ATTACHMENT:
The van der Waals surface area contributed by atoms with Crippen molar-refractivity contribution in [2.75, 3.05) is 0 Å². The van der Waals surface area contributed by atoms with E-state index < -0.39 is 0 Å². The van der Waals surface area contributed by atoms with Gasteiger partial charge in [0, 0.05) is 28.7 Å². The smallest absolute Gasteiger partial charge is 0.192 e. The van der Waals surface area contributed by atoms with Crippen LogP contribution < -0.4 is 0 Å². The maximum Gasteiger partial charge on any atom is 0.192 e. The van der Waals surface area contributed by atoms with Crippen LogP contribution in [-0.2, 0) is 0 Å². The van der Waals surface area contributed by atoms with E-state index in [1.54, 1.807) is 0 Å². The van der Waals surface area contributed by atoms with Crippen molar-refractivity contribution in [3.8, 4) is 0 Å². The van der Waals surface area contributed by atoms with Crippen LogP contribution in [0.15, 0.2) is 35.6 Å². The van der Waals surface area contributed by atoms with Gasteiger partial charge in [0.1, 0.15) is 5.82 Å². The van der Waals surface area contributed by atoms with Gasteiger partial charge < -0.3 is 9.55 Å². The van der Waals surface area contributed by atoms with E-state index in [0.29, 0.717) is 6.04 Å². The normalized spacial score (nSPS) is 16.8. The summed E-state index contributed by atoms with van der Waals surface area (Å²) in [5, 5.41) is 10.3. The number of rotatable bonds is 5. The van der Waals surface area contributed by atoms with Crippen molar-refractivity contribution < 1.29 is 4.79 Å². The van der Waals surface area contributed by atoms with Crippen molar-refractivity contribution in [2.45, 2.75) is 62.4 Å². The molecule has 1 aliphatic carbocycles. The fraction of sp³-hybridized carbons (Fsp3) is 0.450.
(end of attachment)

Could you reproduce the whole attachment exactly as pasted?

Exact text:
The van der Waals surface area contributed by atoms with Crippen molar-refractivity contribution in [2.75, 3.05) is 0 Å². The van der Waals surface area contributed by atoms with E-state index < -0.39 is 0 Å². The van der Waals surface area contributed by atoms with Gasteiger partial charge in [0, 0.05) is 28.7 Å². The smallest absolute Gasteiger partial charge is 0.192 e. The van der Waals surface area contributed by atoms with Crippen LogP contribution < -0.4 is 0 Å². The maximum Gasteiger partial charge on any atom is 0.192 e. The van der Waals surface area contributed by atoms with Crippen LogP contribution in [-0.2, 0) is 0 Å². The van der Waals surface area contributed by atoms with E-state index in [1.54, 1.807) is 0 Å². The van der Waals surface area contributed by atoms with Crippen molar-refractivity contribution in [3.8, 4) is 0 Å². The van der Waals surface area contributed by atoms with Crippen LogP contribution in [0.15, 0.2) is 35.6 Å². The van der Waals surface area contributed by atoms with Gasteiger partial charge in [0.1, 0.15) is 5.82 Å². The van der Waals surface area contributed by atoms with Gasteiger partial charge < -0.3 is 9.55 Å². The van der Waals surface area contributed by atoms with E-state index in [0.29, 0.717) is 6.04 Å². The normalized spacial score (nSPS) is 16.8. The summed E-state index contributed by atoms with van der Waals surface area (Å²) in [5, 5.41) is 10.3. The number of rotatable bonds is 5. The van der Waals surface area contributed by atoms with Crippen molar-refractivity contribution < 1.29 is 4.79 Å². The van der Waals surface area contributed by atoms with Crippen molar-refractivity contribution in [2.45, 2.75) is 62.4 Å². The molecule has 1 aliphatic carbocycles. The fraction of sp³-hybridized carbons (Fsp3) is 0.450.